Michael E Henderson  Michael E Henderson photo         

contact information

Applied Mathematics
Thomas J. Watson Research Center, Yorktown Heights, NY USA
  +1dash914dash945dash1856

links

Professional Associations

Professional Associations:  ACM  |  IEEE   |  Society for Industrial and Applied Mathematics  |  Tau Beta Pi - The Engineering Honor Society

more information

More information:  Multifario  |  Fields Institute lecture (2001) on Multiparameter Continuation


Examples of the Multifario Continuation Algorithm

This new version of the implicit surface algorithm uses the interior of hyperspheres as the domains of charts covering the manifold, instead of ellipses. This allows the boundary of the union of the balls covering the manifold to be computed as the union of intersections of hypersphere and a convex polyhedron.

F(u)=0, F(u_0)=0, F:R^n->R^{n-k}

These examples were all generated using the same algorithm!

Circle

u=(x,y), F(x,y)=x^2+y^2-1

A 1-manifold embedded in 2-space: n=2, k=1

Computation of a circle -- analogy to psuedo-arclength continuation

The circle is computed, starting from an initial point, by covering a small neighborhood of the initial point with a mapping of an interval from the tangent line to the circle. The projection of an endpoint of the interval is then used to select a new point on the circle.

As each new point is added, the intervals around each point are shortened so that the projection of the intervals do not overlap (approximate). Endpoints of the original intervals are then eligible for use to generate a new point. The shortening is done by projecting one interval into the tangent lines at nearby points. The algorithm terminates when there are no longer any endpoints that an be selected.

The result is a set of points on the circle, and a set of edges connecting the centers of intersecting intervals.

 

Plane

u=(x,y), F(x,y)=0

A 2-manifold embedded in 2-space: n=2, k=2

Covering a plane, disk by disk.In computing the plane the intervals in the tangent line (above) become circles. Circles are trimmed by removing half-planes. This creates polygons, beginning with squares slightly larger than the circle (red edges). If all of the vertices of the polygon lie inside the circle there is no boundary of the circle left in the collection of circles. If a vertex lies outside the circle, a line joing the center of the circle to the vertex crosses the circle at a boundary point (yellow).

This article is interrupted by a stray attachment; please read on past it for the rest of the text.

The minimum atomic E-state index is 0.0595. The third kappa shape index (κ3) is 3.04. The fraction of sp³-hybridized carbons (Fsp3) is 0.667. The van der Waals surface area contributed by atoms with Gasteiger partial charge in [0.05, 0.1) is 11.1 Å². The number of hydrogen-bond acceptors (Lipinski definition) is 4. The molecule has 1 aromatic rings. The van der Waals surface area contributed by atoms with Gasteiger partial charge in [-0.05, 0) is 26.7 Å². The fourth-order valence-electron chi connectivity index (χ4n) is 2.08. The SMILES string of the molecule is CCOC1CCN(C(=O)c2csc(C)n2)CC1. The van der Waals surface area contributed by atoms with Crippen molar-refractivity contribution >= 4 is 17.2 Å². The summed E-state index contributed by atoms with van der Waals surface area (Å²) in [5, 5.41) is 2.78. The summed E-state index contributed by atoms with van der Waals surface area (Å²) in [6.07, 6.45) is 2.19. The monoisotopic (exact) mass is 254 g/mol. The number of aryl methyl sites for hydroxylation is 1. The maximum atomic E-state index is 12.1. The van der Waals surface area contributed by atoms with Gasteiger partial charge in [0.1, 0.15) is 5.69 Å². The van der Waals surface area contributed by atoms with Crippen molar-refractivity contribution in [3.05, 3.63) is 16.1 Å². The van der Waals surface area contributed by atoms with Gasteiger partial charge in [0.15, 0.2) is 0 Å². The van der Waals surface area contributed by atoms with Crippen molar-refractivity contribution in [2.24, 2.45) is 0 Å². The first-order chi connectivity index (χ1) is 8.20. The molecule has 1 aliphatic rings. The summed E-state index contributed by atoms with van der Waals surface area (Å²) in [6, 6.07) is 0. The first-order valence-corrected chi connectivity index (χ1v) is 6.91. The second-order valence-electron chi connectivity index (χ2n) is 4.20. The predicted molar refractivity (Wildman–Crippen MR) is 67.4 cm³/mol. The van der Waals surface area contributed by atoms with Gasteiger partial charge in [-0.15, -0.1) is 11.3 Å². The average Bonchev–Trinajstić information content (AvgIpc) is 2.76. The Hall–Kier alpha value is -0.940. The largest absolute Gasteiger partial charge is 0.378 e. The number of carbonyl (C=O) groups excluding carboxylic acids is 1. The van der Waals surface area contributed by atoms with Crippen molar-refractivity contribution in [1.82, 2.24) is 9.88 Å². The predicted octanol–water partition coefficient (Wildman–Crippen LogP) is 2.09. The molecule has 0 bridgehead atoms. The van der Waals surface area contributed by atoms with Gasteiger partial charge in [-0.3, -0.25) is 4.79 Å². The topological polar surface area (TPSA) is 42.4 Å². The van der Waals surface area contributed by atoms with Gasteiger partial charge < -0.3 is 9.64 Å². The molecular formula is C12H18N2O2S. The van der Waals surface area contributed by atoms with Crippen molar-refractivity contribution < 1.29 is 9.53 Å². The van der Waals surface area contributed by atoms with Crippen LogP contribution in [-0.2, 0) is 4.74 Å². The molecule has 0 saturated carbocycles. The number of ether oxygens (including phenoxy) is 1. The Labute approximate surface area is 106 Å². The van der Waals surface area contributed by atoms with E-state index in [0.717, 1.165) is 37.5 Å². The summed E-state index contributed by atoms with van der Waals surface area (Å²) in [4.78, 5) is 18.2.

The blue edges are the dual of the polygons. This is roughly analogous to the Delaunay triangulation of the points.

In this example the circles are all the same size. The algorithm does not require this.

Anyone know of an implementation of the coloring that the four color theorem assures us exists?

Sphere

u=(x,y,z), F(x,y,z)=x^2+y^2+z^2-1

A 2-manifold embedded in 3-space: n=3, k=2

Covering a sphere with spherical capsThe Sphere is similar to the computation of the plane, except that the circles and polygons live in the tangent plane. The intersections are done by projecting neigboring circles into the tangent plane and approximating them by circles.

Torus

A 2-manifold embedded in 3-space: n=3, k=2

Equation of a torus as a map from R^3 into R^1

Covering a torus

The Torus is similar to the computation of the sphere.

Cube

u=(x,y,z), F(x,y,z)=0

Computing a 3-manifold embedded in 3-space: n=3, k=3

Animation of covering the interior of a cube with sphere

(2,4) Mixed mode interaction in Taylor-Couette flow

The (2,4) cell mode interaction in Taylor Couette Flow

Complex Cusp Catastrophe

The Complex Cusp Catastrophe